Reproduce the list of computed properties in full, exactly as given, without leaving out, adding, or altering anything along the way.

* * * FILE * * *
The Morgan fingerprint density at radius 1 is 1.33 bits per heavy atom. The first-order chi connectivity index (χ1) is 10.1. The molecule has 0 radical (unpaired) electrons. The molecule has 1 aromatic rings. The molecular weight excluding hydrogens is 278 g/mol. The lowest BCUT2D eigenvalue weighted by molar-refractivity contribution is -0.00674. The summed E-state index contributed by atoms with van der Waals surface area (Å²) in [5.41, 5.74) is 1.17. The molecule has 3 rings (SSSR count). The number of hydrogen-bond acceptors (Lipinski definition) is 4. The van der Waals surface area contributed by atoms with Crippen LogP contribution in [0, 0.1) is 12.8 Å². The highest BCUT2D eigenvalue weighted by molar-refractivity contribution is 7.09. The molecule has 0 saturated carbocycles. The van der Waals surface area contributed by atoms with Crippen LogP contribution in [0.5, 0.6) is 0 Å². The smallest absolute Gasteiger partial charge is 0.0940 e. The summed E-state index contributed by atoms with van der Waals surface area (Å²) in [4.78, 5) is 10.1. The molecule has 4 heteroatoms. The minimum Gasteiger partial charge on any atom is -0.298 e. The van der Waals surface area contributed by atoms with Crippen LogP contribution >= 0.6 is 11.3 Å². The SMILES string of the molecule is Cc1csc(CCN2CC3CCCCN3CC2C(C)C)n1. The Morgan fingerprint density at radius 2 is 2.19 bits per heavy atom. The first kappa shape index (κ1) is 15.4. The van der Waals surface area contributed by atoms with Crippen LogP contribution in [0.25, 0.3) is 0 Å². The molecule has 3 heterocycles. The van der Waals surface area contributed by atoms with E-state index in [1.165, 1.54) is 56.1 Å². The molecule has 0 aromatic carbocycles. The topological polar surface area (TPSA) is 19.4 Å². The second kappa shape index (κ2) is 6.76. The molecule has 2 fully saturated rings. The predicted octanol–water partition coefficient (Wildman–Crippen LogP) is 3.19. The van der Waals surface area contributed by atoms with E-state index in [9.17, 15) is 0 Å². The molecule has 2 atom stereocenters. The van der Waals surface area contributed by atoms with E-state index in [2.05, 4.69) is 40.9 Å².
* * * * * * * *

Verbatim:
The Morgan fingerprint density at radius 1 is 1.33 bits per heavy atom. The first-order chi connectivity index (χ1) is 10.1. The molecule has 0 radical (unpaired) electrons. The molecule has 1 aromatic rings. The molecular weight excluding hydrogens is 278 g/mol. The lowest BCUT2D eigenvalue weighted by molar-refractivity contribution is -0.00674. The summed E-state index contributed by atoms with van der Waals surface area (Å²) in [5.41, 5.74) is 1.17. The molecule has 3 rings (SSSR count). The number of hydrogen-bond acceptors (Lipinski definition) is 4. The van der Waals surface area contributed by atoms with Crippen LogP contribution in [0, 0.1) is 12.8 Å². The highest BCUT2D eigenvalue weighted by molar-refractivity contribution is 7.09. The molecule has 0 saturated carbocycles. The van der Waals surface area contributed by atoms with Crippen LogP contribution in [0.5, 0.6) is 0 Å². The smallest absolute Gasteiger partial charge is 0.0940 e. The summed E-state index contributed by atoms with van der Waals surface area (Å²) in [4.78, 5) is 10.1. The molecule has 4 heteroatoms. The minimum Gasteiger partial charge on any atom is -0.298 e. The van der Waals surface area contributed by atoms with Crippen LogP contribution >= 0.6 is 11.3 Å². The SMILES string of the molecule is Cc1csc(CCN2CC3CCCCN3CC2C(C)C)n1. The Morgan fingerprint density at radius 2 is 2.19 bits per heavy atom. The first kappa shape index (κ1) is 15.4. The van der Waals surface area contributed by atoms with Crippen LogP contribution in [0.25, 0.3) is 0 Å². The molecule has 3 heterocycles. The van der Waals surface area contributed by atoms with E-state index in [1.165, 1.54) is 56.1 Å². The molecule has 0 aromatic carbocycles. The topological polar surface area (TPSA) is 19.4 Å². The second kappa shape index (κ2) is 6.76. The molecule has 2 fully saturated rings. The predicted octanol–water partition coefficient (Wildman–Crippen LogP) is 3.19. The van der Waals surface area contributed by atoms with E-state index in [9.17, 15) is 0 Å². The molecule has 2 atom stereocenters. The van der Waals surface area contributed by atoms with E-state index in [2.05, 4.69) is 40.9 Å².